On a daily basis, I have clients ponder the idea that having cosmetic injections or even a skin treatment will be interpreted as being self-centered. “Am I being vain?” they ask. The guilt sets in, particularly in the over 40 crowd.
I often reply with a monologue about why it’s important for us (women more-so) to do things to increase our confidence because that helps us in all roles in life. We can be better moms, wives, friends, colleagues, leaders when we are taking care of ourselves. You know, the concept of putting your own oxygen mask on before helping those that dependant on you. If I have to miss my workouts, I get cranky. There are certain things I put first because I know that when I do, I’m more optimistic about generally everything.
As I explored this topic, I was fascinated to learn about the science of beauty, and the different types of beauty: internal vs. external, beauty distortion and thought patterns about beauty.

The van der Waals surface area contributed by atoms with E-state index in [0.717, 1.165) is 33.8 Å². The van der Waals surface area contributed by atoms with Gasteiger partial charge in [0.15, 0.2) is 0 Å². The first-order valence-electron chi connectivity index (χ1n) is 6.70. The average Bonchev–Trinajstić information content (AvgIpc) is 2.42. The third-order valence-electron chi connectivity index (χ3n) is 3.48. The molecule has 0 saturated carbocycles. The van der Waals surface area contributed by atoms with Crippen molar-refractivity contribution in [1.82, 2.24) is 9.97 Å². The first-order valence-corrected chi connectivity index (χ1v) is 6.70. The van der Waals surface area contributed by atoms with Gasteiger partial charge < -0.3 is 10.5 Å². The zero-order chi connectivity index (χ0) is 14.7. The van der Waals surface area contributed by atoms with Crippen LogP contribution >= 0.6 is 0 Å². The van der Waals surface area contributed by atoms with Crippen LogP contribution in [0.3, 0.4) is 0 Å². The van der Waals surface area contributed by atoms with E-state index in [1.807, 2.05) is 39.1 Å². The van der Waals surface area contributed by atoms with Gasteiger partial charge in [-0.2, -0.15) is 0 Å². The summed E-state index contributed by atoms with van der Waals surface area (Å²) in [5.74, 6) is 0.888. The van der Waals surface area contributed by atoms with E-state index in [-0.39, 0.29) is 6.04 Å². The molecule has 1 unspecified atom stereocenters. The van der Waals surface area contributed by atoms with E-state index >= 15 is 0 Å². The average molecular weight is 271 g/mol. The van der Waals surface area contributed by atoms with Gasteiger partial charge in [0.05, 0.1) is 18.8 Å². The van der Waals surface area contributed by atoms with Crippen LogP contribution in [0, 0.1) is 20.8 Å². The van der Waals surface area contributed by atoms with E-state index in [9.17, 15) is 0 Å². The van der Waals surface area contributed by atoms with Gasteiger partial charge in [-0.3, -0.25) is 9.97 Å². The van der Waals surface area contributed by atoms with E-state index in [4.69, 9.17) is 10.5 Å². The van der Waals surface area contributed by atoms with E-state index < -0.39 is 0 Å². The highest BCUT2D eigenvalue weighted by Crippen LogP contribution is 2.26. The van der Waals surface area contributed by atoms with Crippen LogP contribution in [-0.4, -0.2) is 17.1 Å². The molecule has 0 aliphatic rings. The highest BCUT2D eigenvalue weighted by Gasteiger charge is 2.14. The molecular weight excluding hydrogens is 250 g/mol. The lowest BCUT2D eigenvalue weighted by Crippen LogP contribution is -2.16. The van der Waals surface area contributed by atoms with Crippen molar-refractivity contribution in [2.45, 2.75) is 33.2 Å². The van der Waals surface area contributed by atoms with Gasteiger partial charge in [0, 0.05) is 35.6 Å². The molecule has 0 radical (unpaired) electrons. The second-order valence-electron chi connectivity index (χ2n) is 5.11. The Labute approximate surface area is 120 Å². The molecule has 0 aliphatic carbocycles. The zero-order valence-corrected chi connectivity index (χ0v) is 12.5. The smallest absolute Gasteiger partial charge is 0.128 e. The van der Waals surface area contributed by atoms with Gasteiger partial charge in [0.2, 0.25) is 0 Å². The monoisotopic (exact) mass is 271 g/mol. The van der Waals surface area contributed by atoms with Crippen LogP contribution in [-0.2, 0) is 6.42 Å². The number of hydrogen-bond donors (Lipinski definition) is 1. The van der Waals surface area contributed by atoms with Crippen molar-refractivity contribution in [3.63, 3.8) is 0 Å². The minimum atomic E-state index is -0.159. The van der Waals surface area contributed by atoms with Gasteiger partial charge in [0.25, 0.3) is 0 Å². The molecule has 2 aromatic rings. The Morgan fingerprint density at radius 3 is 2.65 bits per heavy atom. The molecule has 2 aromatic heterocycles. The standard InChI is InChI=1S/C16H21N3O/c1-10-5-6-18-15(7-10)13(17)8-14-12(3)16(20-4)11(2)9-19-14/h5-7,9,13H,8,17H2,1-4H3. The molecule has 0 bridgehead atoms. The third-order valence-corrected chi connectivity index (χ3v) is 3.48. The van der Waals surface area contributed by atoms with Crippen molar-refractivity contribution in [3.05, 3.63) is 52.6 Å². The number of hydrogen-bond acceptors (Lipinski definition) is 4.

First of all, what is beauty? According to Wikipedia:
“Beauty is a characteristic of an animal, idea, object, person or place that provides a perceptual experience of pleasure or satisfaction. Beauty is studied as part of aesthetics, culture, social psychology, philosophy and sociology. An “ideal beauty” is an entity which is admired, or possesses features widely attributed to beauty in a particular culture, for perfection.”
A further description includes the “act” of beauty:
“The experience of “beauty” often involves an interpretation of some entity as being in balance and harmony with nature, which may lead to feelings of attraction and emotional well-being. Because this can be a subjective experience, it is often said that “beauty is in the eye of the beholder.””